As the world begins to emerge from the pandemic, both governments and the private sector must consider how these blows to women’s employment—including job losses and the unpaid care burden—will hold back economic growth.
Building child care into COVID-19 recovery
Addressing the child care crisis doesn’t just advance gender equality, it makes fiscal sense, expanding the labor pool to include mothers and more paid child care workers. Countries that get this right and consider child care within their economic recovery plans will come out ahead.
There’s plenty of research laying out a case for action. A 2021 evidence review commissioned by the International Development Research Centre, for example, recounts instances in which access to child care has helped boost women’s workforce engagement in Brazil, Mexico, and Chile. Recent studies in South Africa, Turkey, and Uruguay have shown that universal child care can help both women and men find success in the workplace. In India, access to comprehensive child care helped double women’s income in small community studies. But so far, many of these programs are small, and successes haven’t been tested on a larger scale.
This is a missed opportunity. By increasing female labor force participation, countries will see their GDPs grow. In India, the growth could be 27 percent, according to International Monetary Fund research. The World Bank estimates that Niger’s GDP could grow by 25 percent if gender inequality were reduced. According to an International Labor Organization report, doubling investments in the care economy could lead to 117 million new jobs in the sector by 2030—largely for women.
Canada, meanwhile, is considering taking a leadership role in addressing the unpaid care burden by creating universal access to early learning centers. A major study showed that the costs would easily be repaid in the creation of hundreds of thousands of new jobs and eventually increase the country’s GDP by as much as $107 billion.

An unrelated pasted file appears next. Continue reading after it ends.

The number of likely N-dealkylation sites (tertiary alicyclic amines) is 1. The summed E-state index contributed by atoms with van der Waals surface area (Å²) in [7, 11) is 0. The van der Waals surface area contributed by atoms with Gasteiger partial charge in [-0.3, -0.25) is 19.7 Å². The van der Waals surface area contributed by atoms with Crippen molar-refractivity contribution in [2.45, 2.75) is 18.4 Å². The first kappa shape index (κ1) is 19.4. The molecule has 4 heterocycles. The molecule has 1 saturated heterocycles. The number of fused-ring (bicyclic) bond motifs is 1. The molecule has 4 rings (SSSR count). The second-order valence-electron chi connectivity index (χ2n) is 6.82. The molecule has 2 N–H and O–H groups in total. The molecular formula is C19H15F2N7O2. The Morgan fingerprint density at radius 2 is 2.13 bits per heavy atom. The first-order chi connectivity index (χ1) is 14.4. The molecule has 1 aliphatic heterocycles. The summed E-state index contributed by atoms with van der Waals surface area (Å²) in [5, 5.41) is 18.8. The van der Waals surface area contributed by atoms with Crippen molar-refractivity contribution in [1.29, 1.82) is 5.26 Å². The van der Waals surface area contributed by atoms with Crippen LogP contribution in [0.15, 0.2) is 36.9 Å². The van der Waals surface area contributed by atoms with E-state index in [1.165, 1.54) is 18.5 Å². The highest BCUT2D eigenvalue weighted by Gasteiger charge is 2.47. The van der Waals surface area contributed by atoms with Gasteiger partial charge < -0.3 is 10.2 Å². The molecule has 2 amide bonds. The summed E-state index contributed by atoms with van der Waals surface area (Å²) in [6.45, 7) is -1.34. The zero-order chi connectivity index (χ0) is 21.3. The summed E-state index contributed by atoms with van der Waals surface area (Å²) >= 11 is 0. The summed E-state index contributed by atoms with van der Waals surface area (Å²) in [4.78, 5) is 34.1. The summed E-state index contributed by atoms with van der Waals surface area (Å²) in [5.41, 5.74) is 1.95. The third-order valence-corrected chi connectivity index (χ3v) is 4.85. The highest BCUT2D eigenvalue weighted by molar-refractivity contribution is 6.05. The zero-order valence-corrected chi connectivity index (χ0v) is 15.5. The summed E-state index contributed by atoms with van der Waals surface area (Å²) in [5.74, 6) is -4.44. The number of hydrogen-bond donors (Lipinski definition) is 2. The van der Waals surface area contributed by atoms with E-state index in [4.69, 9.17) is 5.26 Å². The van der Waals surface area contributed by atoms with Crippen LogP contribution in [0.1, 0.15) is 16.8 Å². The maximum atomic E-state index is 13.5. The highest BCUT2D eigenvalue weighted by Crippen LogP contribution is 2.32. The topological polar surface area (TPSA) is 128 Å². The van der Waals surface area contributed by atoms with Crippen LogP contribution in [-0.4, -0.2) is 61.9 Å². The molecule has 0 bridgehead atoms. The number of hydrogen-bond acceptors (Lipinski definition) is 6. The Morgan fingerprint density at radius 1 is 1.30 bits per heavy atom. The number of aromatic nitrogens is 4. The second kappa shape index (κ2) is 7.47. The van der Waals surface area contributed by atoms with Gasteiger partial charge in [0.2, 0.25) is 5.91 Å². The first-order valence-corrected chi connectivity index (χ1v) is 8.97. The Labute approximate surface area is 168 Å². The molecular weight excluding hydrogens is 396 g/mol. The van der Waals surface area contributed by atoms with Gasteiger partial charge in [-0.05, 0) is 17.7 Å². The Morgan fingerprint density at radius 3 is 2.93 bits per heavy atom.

There is no one “right” model. But several organizations have already laid out thoughtful policy recommendations, including the International Labor Organization’s “5Rs of decent care work”: recognize, reduce, and redistribute unpaid care work and increase the rewards and representation of paid care workers.
And thankfully, we have a meaningful platform for action that we can and must seize on now: The Generation Equality Forum. Beginning this month in Mexico City and culminating in Paris later in the year, government, private-sector, and civil society partners will come together to outline ambitious and specific actions to advance gender equality. The world hasn’t had a convening like this on gender equality in a quarter century. Now is the time for leaders to commit to lasting change—for women and girls, for families and societies, and for economies.